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Butterfly of Leps

© Nick V. Grishin

It is universally accepted that species correspond to objective natural groups of organisms. Higher taxa such as families are presumed to be somewhat arbitrary human-made constructs. The usual requirement for higher taxa is their monophyly. Questions frequently arise about the rank of a certain monophyletic group, i.e. whether a certain taxon is a family, subfamily or a tribe. In general, there is no good answer to such a question, except that it seems logical that the ranks of higher taxa should be internally consistent, i.e. evolutionary divergence, frequently measured in terms of nucleotide substitutions per site, is about the same between taxa of equivalent rank in a certain group of organisms. Visual grasp of this divergence can be obtained from a phylogenetic tree drawn to scale. A tree built by a distance-based method BioNJ from the alignment of concatenated partial sequences of EF1, COI, WG genes used in Wahlberg et al. (2005) adopts an interesting butterfly-like form:

While some short branches are not reliable and attention should not be paid to minutiae of exact branching order, it is apparent that larger groups of Lepidoptera stand out very nicely. "Antennae" of this Butterfly of Leps are formed by Lycaenidae (blue) and Rioidinidae (magenta), "abdomen" is Pieridae (olive), right "wings" are composed of Nymphalidae (orange) and left "wings" encompass Hesperiidae (red), all MOTHS (black) and Papilionidae (green). Interestingly, divergence within moths is not very large, so they barely form a posterior part of the "forewing" in this Butterfly of Leps. The most striking feature is the "antennae". It is apparent that evolutionary divergence (=distance between the tips of "antennae") between Riodinidae and Lycaenidae is very large, larger than that between Hesperiidae and Papilionidae. This is one of the arguments used to justify the ranks of Rios and Lycs as separate families. On the other hand, both right "wings" represent one family – Nymphalidae. It is clear that the right "forewing", composed of the "Satyrinae" clade is separated from other Nymphalidae no less than Papilionidae (left "hindwing") are separated from moths.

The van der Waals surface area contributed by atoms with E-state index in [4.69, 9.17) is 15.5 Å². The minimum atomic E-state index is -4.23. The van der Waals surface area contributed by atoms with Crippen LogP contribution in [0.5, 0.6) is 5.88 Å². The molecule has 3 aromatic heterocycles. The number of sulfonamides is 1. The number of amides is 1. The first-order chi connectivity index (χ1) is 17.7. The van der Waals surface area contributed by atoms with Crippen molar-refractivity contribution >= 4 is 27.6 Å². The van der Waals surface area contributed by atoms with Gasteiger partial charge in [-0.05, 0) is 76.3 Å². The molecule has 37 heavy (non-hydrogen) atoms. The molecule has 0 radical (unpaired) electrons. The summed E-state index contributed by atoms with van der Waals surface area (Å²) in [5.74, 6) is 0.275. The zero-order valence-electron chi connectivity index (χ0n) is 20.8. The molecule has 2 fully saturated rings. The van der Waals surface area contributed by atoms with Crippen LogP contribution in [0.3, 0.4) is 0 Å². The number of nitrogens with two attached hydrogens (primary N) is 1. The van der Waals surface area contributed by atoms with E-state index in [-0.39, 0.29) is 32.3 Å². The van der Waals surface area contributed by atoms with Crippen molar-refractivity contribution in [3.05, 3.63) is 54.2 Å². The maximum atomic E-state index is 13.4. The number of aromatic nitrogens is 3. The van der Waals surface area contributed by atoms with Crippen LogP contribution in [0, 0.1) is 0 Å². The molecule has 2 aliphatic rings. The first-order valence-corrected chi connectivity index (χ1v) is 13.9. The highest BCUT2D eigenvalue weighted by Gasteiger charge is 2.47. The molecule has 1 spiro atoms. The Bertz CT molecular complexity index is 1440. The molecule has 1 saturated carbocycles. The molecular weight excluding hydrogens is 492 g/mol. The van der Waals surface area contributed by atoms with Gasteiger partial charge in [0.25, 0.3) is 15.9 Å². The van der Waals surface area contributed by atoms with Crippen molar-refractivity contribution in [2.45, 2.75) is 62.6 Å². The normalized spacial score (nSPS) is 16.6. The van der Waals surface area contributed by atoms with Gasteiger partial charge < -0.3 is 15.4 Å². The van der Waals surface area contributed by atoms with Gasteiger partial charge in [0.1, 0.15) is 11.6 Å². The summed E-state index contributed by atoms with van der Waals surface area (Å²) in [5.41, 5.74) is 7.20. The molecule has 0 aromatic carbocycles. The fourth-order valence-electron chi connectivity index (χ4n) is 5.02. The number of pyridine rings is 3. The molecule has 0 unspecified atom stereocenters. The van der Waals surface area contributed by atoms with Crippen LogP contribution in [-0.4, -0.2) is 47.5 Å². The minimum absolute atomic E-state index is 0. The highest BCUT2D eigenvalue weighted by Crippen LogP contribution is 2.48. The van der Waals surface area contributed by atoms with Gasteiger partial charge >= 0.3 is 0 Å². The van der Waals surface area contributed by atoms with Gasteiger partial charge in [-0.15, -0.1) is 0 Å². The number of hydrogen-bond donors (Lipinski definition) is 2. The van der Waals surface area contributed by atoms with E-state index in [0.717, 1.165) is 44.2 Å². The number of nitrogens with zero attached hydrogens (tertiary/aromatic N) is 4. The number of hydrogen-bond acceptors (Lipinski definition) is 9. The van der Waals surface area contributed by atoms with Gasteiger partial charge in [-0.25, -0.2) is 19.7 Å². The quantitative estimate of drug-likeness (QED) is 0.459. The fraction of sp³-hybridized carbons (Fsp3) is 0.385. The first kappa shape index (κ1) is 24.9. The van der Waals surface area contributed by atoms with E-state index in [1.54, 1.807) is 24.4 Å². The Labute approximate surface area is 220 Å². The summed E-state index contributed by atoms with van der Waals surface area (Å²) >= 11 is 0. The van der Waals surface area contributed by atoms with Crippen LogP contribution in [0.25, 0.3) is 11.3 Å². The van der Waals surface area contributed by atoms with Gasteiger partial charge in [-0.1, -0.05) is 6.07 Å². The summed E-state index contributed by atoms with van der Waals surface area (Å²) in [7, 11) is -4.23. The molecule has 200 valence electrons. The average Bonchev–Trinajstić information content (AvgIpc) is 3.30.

20-Aug-2009 © Nick V. Grishin

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